What does a Lyme Disease Rash Look Like?

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  • Written By: wiseGEEK Writer
  • Edited By: O. Wallace
  • Last Modified Date: 03 November 2019
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Lyme disease is an illness caused when humans are exposed to bacteria carried by certain kinds of ticks, principally deer ticks. It can have a variety of symptoms including flulike symptoms initially. When the disease is untreated these can later progress to arthritic conditions in a variety of the joints, mood changes, and deterioration of muscle function. Another symptom that may be associated with this illness is the Lyme disease rash. Though this isn’t present in all people who get the condition, it can be something to watch for and is a good indication of infection. Being able to recognize Lyme disease rash is important, but it must be stressed that its absence doesn’t necessarily mean a person is free of infection.

The characteristic rash is often called a bull’s-eye rash. This is due to the way it looks a few days after it initially appears. At first, the rash doesn’t look like a bull’s-eye. Instead, it tends to look like one red bump, basically resembling an insect bite.

The bump is usually located right at the site of the tick bite, so if people know where a tick bite occurred, they could circle the area with a pen to see if that area develops any skin irritation. Many people choose not to have ticks evaluated for Lyme disease and instead wait for the indicative rash to appear before they see their doctors. This may not always be the wisest course.


What tends to happen next in the standard rash is that the redness spreads, and the size of the rash can vary in diameter from about one to five inches (2.54-12.7 cm). As the rash spreads, the middle section of it can start to fade. Thus there is a red center, a red exterior and a faded middle, which looks a little bit like a dartboard or a bull’s eye.

While it would be ideal if this rash always develops, it doesn’t. Sometimes people get a number of bumps on the skin and other times they get no rash. Time of development can vary too, and people might show the beginning of a Lyme disease rash just a few days after a bite to up to a month later. What this suggests is that looking for rash alone cannot be the only diagnostic guideline people employ when deciding if they have Lyme disease.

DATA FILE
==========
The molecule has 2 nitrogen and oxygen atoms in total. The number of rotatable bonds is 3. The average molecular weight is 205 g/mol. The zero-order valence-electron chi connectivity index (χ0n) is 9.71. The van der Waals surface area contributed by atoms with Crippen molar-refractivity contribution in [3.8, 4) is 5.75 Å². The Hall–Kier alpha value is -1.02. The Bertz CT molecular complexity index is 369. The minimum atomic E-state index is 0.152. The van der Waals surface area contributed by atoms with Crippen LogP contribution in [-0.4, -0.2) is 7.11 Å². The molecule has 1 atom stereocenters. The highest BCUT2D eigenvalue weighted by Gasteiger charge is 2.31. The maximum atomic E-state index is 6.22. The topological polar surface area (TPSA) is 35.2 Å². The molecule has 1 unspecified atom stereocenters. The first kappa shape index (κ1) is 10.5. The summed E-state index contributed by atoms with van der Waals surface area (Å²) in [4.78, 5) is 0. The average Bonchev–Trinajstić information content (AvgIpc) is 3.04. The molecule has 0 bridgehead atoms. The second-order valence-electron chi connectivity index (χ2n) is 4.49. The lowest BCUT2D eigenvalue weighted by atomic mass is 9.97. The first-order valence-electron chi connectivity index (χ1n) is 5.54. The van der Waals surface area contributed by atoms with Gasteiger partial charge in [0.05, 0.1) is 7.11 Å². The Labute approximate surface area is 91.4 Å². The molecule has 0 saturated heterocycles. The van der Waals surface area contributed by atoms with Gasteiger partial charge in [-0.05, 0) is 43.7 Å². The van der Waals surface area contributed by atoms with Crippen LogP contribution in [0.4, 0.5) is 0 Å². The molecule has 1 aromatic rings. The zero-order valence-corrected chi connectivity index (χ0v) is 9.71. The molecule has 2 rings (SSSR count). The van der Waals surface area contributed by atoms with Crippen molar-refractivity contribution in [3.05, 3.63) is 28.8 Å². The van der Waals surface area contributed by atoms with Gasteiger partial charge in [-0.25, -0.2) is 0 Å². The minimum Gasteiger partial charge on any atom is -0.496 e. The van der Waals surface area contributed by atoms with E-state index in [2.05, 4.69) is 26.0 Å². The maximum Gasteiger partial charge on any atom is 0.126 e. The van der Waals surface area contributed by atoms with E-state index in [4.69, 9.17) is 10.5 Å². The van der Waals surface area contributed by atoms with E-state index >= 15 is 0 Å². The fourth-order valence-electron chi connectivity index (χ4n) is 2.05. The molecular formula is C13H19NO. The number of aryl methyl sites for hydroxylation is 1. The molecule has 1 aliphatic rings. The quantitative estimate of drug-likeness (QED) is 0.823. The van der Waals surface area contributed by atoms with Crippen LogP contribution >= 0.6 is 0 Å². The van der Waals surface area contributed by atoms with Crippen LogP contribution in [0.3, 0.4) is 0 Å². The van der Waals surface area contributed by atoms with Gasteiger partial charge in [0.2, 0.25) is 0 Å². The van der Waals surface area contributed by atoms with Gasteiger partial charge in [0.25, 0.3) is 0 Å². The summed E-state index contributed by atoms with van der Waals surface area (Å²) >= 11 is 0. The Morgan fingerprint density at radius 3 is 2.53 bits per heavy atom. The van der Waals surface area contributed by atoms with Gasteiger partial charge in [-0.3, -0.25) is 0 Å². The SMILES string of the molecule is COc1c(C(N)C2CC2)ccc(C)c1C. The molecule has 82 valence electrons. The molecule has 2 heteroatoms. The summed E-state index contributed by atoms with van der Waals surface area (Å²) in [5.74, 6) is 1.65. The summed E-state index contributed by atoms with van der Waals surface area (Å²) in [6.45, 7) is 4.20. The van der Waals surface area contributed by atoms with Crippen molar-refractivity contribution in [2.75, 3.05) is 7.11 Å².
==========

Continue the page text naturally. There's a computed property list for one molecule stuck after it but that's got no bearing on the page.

Certainly, presence of the bull's-eye rash is an important indicator, but people should be aware of the other symptoms of Lyme. It’s also highly recommended that folks get any ticks removed from the skin analyzed for the disease, since this can suggest degree of risk. Developing other symptoms after a tick bite is valuable diagnostic information too, and those who have been in Lyme tick areas recently, even if they didn’t notice a bite and don’t have a rash, should mention this to doctors if they develop fever, chills, achiness and other flulike symptoms.


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Post 4

Thank you for that accurate information. It's so often misunderstood, even by doctors.

Post 3

I got a tick bite, removed a not-engorged female tick within 24 hours and developed bulls eye rash right away and got sleepy the next day and had a head ache. I went to my doctor the next day and started 100mg Doxycycline 2x a day for 21 days. My symptoms are gone. The bulls eye rash is almost gone but now I have new symptoms attributed to the drug: diarrhea, nausea, yeast infection, yellowish skin, lack of appetite. Anything better than Lyme Disease though!

Post 2

Other symptoms of lyme disease include fatigue, or a strong sleepiness. This is a flu-like symptom which is due to viral incursion slowing the body down. Avoiding long hikes through thick woods during tick season is an important way to prevent this disease.

Post 1

The clarity with which this bullseye is seen can vary depending on the person. With some people, it is quite obvious, and an immediate diagnosis is easy. With others, especially with people who have darker skin or skin that is less sensitive, this bullseye may be very hard to detect. That is why you need to be sure that you aren't experiencing other symptoms so that you can catch this disease at its earliest stage.

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